Determined to eradicate public alms begging in the state, the Special Offences Court sitting in the Alausa area of Ikeja, Lagos, has sent 30 beggars to Kirikiri and Badagry prisons for soliciting alms, and other offences.
The government, in its bid to let the beggars and sponsors know that it is longer going to be business as usual, charged them to court for constituting nuisance to the public by begging for alms.
The attorney-general of Lagos State, Mr. Ade Ipaye, who was the prosecutor in the case, slammed some count charges against the beggars which include conducting themselves as disorderly persons without visible means of livelihood and thus committed an offence under the Criminal Law of Lagos State.
They were also charged for conducting themselves in a manner likely to cause breach of peace and for receiving, demanding and or collecting dues or unauthorised levy from persons and thus committed offence punishable under the law on illegal collection of dues in public places.
The beggars, 39 in number, pleaded guilty to the offences and were consequently sent to Kirikiri and Badagry prisons for one month pending when the final judgement would be meted out to them.
Nine of them, as a result of their disabilities were rejected by prison officials and were then taken to the Lagos State Rehabilitation Home, Majidun, Ikorodu, on the outskirts of Lagos.
Our correspondent gathered that some of the beggars prosecuted were said to have attacked government officials during a rampage at the Lagos State Rehabilitation Home, Majidun, the place where they were being rehabilitated.
In another ligation process, a set of 13 beggars were also arraigned on Friday by the government at the same Special Offences Court.
Three of the beggars were sentenced for 72 hours community service or pay a fine of N5,000, while 10 others were sentenced to three month imprisonment or pay a fine of N10,000 each.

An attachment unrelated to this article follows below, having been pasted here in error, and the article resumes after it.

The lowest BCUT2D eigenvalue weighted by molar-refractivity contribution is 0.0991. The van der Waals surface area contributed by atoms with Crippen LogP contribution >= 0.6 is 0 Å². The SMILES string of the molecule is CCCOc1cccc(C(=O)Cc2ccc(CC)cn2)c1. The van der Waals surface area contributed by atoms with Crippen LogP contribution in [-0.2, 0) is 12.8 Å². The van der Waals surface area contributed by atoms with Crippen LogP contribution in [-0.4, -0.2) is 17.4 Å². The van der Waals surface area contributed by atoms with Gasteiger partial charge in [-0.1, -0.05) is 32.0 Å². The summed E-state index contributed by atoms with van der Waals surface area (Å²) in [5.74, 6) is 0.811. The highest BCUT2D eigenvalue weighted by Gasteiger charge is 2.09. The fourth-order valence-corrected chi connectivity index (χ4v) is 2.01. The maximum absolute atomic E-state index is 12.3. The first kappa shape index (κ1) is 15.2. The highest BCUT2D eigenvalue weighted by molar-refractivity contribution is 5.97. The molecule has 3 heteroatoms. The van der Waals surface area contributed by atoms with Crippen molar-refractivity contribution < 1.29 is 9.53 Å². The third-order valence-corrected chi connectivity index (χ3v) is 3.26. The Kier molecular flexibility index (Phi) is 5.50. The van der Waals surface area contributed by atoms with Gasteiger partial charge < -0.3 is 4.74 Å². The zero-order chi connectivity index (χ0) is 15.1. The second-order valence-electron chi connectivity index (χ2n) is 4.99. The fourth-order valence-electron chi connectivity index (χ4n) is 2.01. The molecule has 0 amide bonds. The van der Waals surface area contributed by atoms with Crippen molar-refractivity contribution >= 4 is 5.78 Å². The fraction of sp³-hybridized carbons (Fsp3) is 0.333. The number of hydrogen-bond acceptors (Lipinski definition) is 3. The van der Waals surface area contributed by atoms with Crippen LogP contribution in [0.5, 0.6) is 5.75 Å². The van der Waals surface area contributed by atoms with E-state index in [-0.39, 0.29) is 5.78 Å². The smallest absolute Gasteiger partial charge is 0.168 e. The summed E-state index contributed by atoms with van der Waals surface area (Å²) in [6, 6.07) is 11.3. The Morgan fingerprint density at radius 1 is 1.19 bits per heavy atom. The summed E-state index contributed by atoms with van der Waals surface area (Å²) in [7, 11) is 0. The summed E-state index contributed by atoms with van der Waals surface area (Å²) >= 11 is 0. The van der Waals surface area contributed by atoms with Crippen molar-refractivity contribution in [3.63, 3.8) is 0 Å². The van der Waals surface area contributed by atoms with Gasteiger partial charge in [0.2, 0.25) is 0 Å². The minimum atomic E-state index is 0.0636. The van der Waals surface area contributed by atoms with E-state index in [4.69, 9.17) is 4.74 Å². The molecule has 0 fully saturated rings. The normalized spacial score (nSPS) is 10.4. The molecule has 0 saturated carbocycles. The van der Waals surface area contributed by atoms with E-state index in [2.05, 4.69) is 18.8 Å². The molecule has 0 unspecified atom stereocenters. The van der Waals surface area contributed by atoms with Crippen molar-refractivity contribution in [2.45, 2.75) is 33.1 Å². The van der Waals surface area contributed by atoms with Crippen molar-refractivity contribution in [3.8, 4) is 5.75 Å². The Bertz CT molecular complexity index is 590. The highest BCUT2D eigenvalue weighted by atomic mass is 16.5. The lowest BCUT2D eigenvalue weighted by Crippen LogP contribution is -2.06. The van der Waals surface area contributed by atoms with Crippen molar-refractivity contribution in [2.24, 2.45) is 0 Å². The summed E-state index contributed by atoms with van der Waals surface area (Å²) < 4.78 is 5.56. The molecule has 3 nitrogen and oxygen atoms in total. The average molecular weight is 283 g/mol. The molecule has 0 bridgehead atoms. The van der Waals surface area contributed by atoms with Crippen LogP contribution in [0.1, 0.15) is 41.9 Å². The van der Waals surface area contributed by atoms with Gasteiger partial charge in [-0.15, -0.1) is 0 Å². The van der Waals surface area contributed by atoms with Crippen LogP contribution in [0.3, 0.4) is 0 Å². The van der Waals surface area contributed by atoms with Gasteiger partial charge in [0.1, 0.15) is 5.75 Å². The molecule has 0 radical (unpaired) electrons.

Three others were sentenced directly to 72 hours community service without the option of fine.
Confirming the state government's action, the special adviser to the governor of Lagos State on youth and social development, Dr. Dolapo Badru, said government decided to begin prosecution of beggars because it had exhausted its patience with them.
"We still rehabilitate some of them, but most of them don't want to be rehabilitated and they don't want to work. They feel more comfortable preying on people with superstitious beliefs," he said. "Some people believe that if they are unlucky in certain cases or looking for certain ways to make it in life, what they need to do is to give alms to beggars so that their fortune can change. Some believe that if someone debars their progress in life, what they need to do is to give money to beggars to change their fortune. Lots of beggars now prey on these people's superstitious beliefs to get money from them. Many of them pretend to be blind, cripple, among others. They make more money than many people gainfully employed."
Badru added that the cosmopolitan nature of Lagos had made it possible for barons to shift beggars to the metropolis to beg for alms, making lots of money. Many of them felt so comfortable begging for alms on roads, he said.
He lamented that the state government had tried to rehabilitate the beggars by making some of them learn a trade, saying they didn't want to work.
"Some of them don't want to use the skill we taught them to work, but they prefer to be on the road because they make more money at a go than using their skills," he added.